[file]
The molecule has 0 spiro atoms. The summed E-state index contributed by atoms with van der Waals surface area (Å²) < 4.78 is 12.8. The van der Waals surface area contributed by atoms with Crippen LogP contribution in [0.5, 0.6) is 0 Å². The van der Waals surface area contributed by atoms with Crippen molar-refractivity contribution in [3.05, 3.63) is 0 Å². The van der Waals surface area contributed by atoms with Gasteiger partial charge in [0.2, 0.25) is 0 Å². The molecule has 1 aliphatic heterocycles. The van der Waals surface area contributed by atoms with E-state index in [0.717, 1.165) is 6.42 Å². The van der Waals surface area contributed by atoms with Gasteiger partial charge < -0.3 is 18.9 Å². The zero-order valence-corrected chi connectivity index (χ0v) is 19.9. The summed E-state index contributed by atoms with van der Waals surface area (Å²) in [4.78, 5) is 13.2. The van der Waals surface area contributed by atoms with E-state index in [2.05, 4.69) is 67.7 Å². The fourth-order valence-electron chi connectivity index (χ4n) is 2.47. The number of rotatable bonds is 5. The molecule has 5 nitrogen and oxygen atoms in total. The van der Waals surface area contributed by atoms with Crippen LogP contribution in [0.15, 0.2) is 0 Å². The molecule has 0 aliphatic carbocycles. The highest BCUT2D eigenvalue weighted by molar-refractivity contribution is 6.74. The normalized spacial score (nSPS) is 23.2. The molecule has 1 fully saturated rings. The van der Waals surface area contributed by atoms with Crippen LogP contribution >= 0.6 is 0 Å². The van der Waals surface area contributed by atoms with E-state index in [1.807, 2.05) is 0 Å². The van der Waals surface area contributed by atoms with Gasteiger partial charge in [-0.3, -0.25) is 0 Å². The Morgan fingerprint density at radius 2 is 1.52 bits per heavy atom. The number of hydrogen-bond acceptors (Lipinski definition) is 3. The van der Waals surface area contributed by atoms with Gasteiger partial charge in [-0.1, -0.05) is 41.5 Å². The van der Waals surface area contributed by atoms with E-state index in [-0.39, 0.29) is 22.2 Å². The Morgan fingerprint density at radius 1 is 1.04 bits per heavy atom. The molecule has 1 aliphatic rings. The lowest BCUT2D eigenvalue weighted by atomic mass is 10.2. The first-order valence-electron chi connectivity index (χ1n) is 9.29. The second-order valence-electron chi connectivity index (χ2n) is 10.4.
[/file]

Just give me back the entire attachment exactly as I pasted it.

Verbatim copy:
The molecule has 0 spiro atoms. The summed E-state index contributed by atoms with van der Waals surface area (Å²) < 4.78 is 12.8. The van der Waals surface area contributed by atoms with Crippen LogP contribution in [0.5, 0.6) is 0 Å². The van der Waals surface area contributed by atoms with Crippen molar-refractivity contribution in [3.05, 3.63) is 0 Å². The van der Waals surface area contributed by atoms with Gasteiger partial charge in [0.2, 0.25) is 0 Å². The molecule has 1 aliphatic heterocycles. The van der Waals surface area contributed by atoms with E-state index in [0.717, 1.165) is 6.42 Å². The van der Waals surface area contributed by atoms with Gasteiger partial charge < -0.3 is 18.9 Å². The zero-order valence-corrected chi connectivity index (χ0v) is 19.9. The summed E-state index contributed by atoms with van der Waals surface area (Å²) in [4.78, 5) is 13.2. The van der Waals surface area contributed by atoms with E-state index in [2.05, 4.69) is 67.7 Å². The fourth-order valence-electron chi connectivity index (χ4n) is 2.47. The number of rotatable bonds is 5. The molecule has 5 nitrogen and oxygen atoms in total. The van der Waals surface area contributed by atoms with Crippen LogP contribution in [0.15, 0.2) is 0 Å². The molecule has 0 aliphatic carbocycles. The highest BCUT2D eigenvalue weighted by molar-refractivity contribution is 6.74. The normalized spacial score (nSPS) is 23.2. The molecule has 1 fully saturated rings. The van der Waals surface area contributed by atoms with Crippen LogP contribution >= 0.6 is 0 Å². The van der Waals surface area contributed by atoms with E-state index in [1.807, 2.05) is 0 Å². The van der Waals surface area contributed by atoms with Gasteiger partial charge in [-0.3, -0.25) is 0 Å². The Morgan fingerprint density at radius 2 is 1.52 bits per heavy atom. The number of hydrogen-bond acceptors (Lipinski definition) is 3. The van der Waals surface area contributed by atoms with Gasteiger partial charge in [-0.1, -0.05) is 41.5 Å². The van der Waals surface area contributed by atoms with E-state index in [-0.39, 0.29) is 22.2 Å². The Morgan fingerprint density at radius 1 is 1.04 bits per heavy atom. The molecule has 1 aliphatic rings. The lowest BCUT2D eigenvalue weighted by atomic mass is 10.2. The first-order valence-electron chi connectivity index (χ1n) is 9.29. The second-order valence-electron chi connectivity index (χ2n) is 10.4.